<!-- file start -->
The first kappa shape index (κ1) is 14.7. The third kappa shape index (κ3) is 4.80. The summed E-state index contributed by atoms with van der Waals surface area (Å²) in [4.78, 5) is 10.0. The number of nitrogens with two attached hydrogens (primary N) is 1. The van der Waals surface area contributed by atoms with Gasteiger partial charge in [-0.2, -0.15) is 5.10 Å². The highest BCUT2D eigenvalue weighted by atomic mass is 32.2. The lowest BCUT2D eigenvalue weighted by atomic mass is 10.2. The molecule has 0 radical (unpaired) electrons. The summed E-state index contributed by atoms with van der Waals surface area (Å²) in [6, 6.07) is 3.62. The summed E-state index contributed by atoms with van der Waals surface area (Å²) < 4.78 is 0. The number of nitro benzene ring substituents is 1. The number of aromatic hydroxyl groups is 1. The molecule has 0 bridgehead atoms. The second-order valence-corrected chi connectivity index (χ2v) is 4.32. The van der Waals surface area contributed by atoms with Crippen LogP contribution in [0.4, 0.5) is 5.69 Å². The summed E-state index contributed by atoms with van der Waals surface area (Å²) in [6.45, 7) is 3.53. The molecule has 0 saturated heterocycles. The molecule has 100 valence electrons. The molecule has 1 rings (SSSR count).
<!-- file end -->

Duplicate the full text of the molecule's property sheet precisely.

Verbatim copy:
The first kappa shape index (κ1) is 14.7. The third kappa shape index (κ3) is 4.80. The summed E-state index contributed by atoms with van der Waals surface area (Å²) in [4.78, 5) is 10.0. The number of nitrogens with two attached hydrogens (primary N) is 1. The van der Waals surface area contributed by atoms with Gasteiger partial charge in [-0.2, -0.15) is 5.10 Å². The highest BCUT2D eigenvalue weighted by atomic mass is 32.2. The lowest BCUT2D eigenvalue weighted by atomic mass is 10.2. The molecule has 0 radical (unpaired) electrons. The summed E-state index contributed by atoms with van der Waals surface area (Å²) in [6, 6.07) is 3.62. The summed E-state index contributed by atoms with van der Waals surface area (Å²) < 4.78 is 0. The number of nitro benzene ring substituents is 1. The number of aromatic hydroxyl groups is 1. The molecule has 0 bridgehead atoms. The second-order valence-corrected chi connectivity index (χ2v) is 4.32. The van der Waals surface area contributed by atoms with Crippen LogP contribution in [0.4, 0.5) is 5.69 Å². The summed E-state index contributed by atoms with van der Waals surface area (Å²) in [6.45, 7) is 3.53. The molecule has 0 saturated heterocycles. The molecule has 100 valence electrons. The molecule has 1 rings (SSSR count).